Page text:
2. Sam posted on 05/26/2014 01:07 PM
      @Jack @Jack It's not about hiding laws you are breaking. How would you feel if everyone of your conversations were known by all of your friends? Have you never sent any sensitive information in an email? I'm not comfortable knowing my emails could be read by a human, Government official. It's not about legality, it's about too much power. The NSA has had many cases of employees using their databases to spy on personal relationships, and those are just the ones that get caught. That simply doesn't sit right with me. I don't want this in Canada.
    3. Paul posted on 05/26/2014 04:30 PM
      @Jack @Jack A law abiding citizen should expect their private communication to be private. Giving agencies and governments the power to look at my information and communications gives them the opportunity to abuse that power. These abuses could take the form of censorship or theft of original ideas in a nascent stage or targeted advertising that segregates or misleads, or any other myriad of problems. The bill was intended to be used to make it harder for children to bully other children online but ends up overstepping that "protect the children" language. Police do not need to set up wiretaps on playgrounds so there should be no reason to set them up on the internet unless there is sufficient reasonable cause for a judge to issue a legal and enforceable warrant. Anything beyond that is an unnecessary step that limits the freedoms of even the most law abiding citizen by creating even more laws to abide by.
    4. Jacky posted on 05/28/2014 01:00 PM
      @Jack Everybody has something to hide. If you say you don't, you're lying. Easier to hide in plain sight. The problem is if you look hard enough at someone, you're going to see whatever you want to see, and that isn't justification for arrest but it is these days.
    5. john posted on 06/10/2014 12:31 PM
      @Jack heres the thing mate

      the UN has been for years trying to tame the internet . the internet is like the wild west . the UN wants to govern the internet so u need permission to go to sites were that is not the case now . people need to understand anything and everything the governments touch turns to shit . we are part of the UN and so it affects us . there was a incident in the USA 2 weeks after the Boston boobing a couple got raid by the FBI cause the dad was looking on Google for a knapsack for his son . latter that day his wife was looking up Pressure Cooker Recipes . so how is that breaking the law ? thay hold them in custody for 3 days before that let them go home . glade thay are suing the ass off the FBI and i hope thay win .
  5. Leona posted on 05/26/2014 04:37 PM
    Bullying is not a problem. The way our children respond to being bullied, however, is. We have this culture of entitlement where a child is raised as a beautiful special snowflake with no flaws and no shortcomings, completely unable to stand up for themselves.

    I was bullied as a child, as in all likelihood were the people who wrote, edited, posted, and are currently commenting on this article. Notice how we are all still alive, as are countless kids today who are bullied at school and don't wind up splashing their own weakness across headline news.
    1. john posted on 06/10/2014 12:44 PM
      @Leona so was i . but i did this thing called commonsense and defend themselves . young people cant seem to do that without getting in trouble i thx the person who started it in the first place should be the one getting punished i would no way in hell wanna bring a kid in the world if he cant defend himself and has to run to mommy every time he gets punched . the old days we used to fight back and in the process the bully would leaved alone . one thing bully s hate is when the victim fights back .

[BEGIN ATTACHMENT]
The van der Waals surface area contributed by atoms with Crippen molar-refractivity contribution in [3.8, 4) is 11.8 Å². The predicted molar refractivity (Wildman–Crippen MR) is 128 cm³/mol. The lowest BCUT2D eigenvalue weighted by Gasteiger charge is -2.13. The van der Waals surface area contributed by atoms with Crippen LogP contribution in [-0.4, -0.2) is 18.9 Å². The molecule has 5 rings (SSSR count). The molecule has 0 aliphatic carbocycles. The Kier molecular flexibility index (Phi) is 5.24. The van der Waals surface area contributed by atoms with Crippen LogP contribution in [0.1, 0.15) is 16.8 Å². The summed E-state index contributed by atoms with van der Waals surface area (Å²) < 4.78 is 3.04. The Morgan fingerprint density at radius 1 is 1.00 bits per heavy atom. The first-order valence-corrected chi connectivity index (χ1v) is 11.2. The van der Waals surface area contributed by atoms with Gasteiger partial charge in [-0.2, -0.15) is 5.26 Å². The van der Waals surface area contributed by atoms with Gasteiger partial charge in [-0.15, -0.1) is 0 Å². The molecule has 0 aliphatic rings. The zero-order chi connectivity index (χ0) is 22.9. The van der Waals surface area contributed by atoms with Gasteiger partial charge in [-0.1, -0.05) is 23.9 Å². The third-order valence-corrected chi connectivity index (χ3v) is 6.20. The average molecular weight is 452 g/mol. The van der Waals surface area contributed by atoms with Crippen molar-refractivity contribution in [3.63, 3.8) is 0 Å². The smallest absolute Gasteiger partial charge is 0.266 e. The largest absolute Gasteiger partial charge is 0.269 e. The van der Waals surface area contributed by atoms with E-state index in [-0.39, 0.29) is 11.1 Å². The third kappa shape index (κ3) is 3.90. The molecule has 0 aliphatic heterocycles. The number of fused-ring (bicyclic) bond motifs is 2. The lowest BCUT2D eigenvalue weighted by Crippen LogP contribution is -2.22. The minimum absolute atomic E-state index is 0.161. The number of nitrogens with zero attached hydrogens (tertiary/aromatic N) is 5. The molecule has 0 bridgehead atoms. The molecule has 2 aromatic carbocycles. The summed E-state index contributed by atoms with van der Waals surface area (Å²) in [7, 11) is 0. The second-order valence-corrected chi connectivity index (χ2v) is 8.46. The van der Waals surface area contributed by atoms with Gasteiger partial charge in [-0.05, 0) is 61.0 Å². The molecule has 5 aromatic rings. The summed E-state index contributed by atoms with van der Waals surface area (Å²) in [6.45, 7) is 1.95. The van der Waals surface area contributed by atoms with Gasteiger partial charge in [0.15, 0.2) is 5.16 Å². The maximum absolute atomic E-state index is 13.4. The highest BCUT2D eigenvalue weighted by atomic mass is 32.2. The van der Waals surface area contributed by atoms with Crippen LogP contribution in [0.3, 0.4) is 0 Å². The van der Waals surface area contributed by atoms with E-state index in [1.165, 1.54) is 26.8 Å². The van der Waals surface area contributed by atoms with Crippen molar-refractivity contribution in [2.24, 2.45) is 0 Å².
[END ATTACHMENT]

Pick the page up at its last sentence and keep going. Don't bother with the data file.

6. Matthew Timms posted on 05/26/2014 11:48 PM
    Cons convicted of election fraud in 2006, with over $200k paid in fines, but not a single day of jail time for this major crime.

    Cons convicted of election fraud in 2008, with Dean Del Maestro charged, and Peter Penashue "doing the honourable thing" and resigning in the face of clear violations and reports of illegality.

    Election fraud confirmed in 2011, with foreign newspapers calling the election "a sham" and "rigged"; CIMS database confirmed the source of the data used to perpetrate the fraud, which is encrypted, password-locked, access-logged, and access is restricted to high-ranking Cons only.

    "Computer records show campaign volunteer John White downloaded the lists of opposition supporters that may have been used to make the call. White told investigators in 2012 he could not recall why he downloaded them." from the National Post's article, "Former campaign worker granted immunity after he gives evidence in ‘Pierre Poutine’ robocalls case."

    The guilty have been rewarded, enabled, empowered, and allowed to run amuck since at least 2006. We require a severe and thorough audit of government, and Harper's allies in the private sector must be uncovered and punished.

    Jail, repeal, severe audit.
    1. john posted on 06/10/2014 12:49 PM
      @Matthew Timms i wish thay did that to the liberals whan thay were power in the late 1900's all the shit thay pulled . that party should be in jail for pulling that shit .
  7. franklin posted on 06/09/2014 10:52 PM
    Very much the Soviet model with wiretaps practically in the shower, and people talking to their pockets in bid for gov. to stay in power indefinitely. Will we have video cameras in the home, getting bedroom shots as well?

    As the Soviets discovered, this leads to a lot of palace coups.